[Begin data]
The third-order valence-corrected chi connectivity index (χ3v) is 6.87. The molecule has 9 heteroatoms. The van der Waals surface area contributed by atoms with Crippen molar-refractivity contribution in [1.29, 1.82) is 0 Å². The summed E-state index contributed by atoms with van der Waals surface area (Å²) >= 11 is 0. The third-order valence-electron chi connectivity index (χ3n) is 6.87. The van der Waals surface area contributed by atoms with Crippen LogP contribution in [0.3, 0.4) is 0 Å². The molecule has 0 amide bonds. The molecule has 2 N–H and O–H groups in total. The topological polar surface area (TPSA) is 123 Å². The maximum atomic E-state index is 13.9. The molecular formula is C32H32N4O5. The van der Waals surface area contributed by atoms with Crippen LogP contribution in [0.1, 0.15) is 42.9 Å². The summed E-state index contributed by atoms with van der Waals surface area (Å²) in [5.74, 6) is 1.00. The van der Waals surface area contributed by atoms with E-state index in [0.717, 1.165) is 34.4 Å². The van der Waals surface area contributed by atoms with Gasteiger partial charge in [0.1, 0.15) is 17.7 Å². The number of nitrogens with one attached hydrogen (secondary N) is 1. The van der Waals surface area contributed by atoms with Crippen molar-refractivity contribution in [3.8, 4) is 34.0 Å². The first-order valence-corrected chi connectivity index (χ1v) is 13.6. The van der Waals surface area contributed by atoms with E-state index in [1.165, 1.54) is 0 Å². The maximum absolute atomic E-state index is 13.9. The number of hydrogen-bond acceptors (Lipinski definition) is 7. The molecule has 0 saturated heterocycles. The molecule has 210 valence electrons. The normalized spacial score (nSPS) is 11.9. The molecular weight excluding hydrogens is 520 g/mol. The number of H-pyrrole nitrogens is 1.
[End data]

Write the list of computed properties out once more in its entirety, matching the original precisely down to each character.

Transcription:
The third-order valence-corrected chi connectivity index (χ3v) is 6.87. The molecule has 9 heteroatoms. The van der Waals surface area contributed by atoms with Crippen molar-refractivity contribution in [1.29, 1.82) is 0 Å². The summed E-state index contributed by atoms with van der Waals surface area (Å²) >= 11 is 0. The third-order valence-electron chi connectivity index (χ3n) is 6.87. The van der Waals surface area contributed by atoms with Crippen LogP contribution in [0.3, 0.4) is 0 Å². The molecule has 0 amide bonds. The molecule has 2 N–H and O–H groups in total. The topological polar surface area (TPSA) is 123 Å². The maximum atomic E-state index is 13.9. The molecular formula is C32H32N4O5. The van der Waals surface area contributed by atoms with Crippen LogP contribution in [0.1, 0.15) is 42.9 Å². The summed E-state index contributed by atoms with van der Waals surface area (Å²) in [5.74, 6) is 1.00. The van der Waals surface area contributed by atoms with E-state index in [0.717, 1.165) is 34.4 Å². The van der Waals surface area contributed by atoms with Gasteiger partial charge in [0.1, 0.15) is 17.7 Å². The number of nitrogens with one attached hydrogen (secondary N) is 1. The van der Waals surface area contributed by atoms with Crippen molar-refractivity contribution in [3.8, 4) is 34.0 Å². The first-order valence-corrected chi connectivity index (χ1v) is 13.6. The van der Waals surface area contributed by atoms with E-state index in [1.165, 1.54) is 0 Å². The maximum absolute atomic E-state index is 13.9. The number of hydrogen-bond acceptors (Lipinski definition) is 7. The molecule has 0 saturated heterocycles. The molecule has 210 valence electrons. The normalized spacial score (nSPS) is 11.9. The molecular weight excluding hydrogens is 520 g/mol. The number of H-pyrrole nitrogens is 1.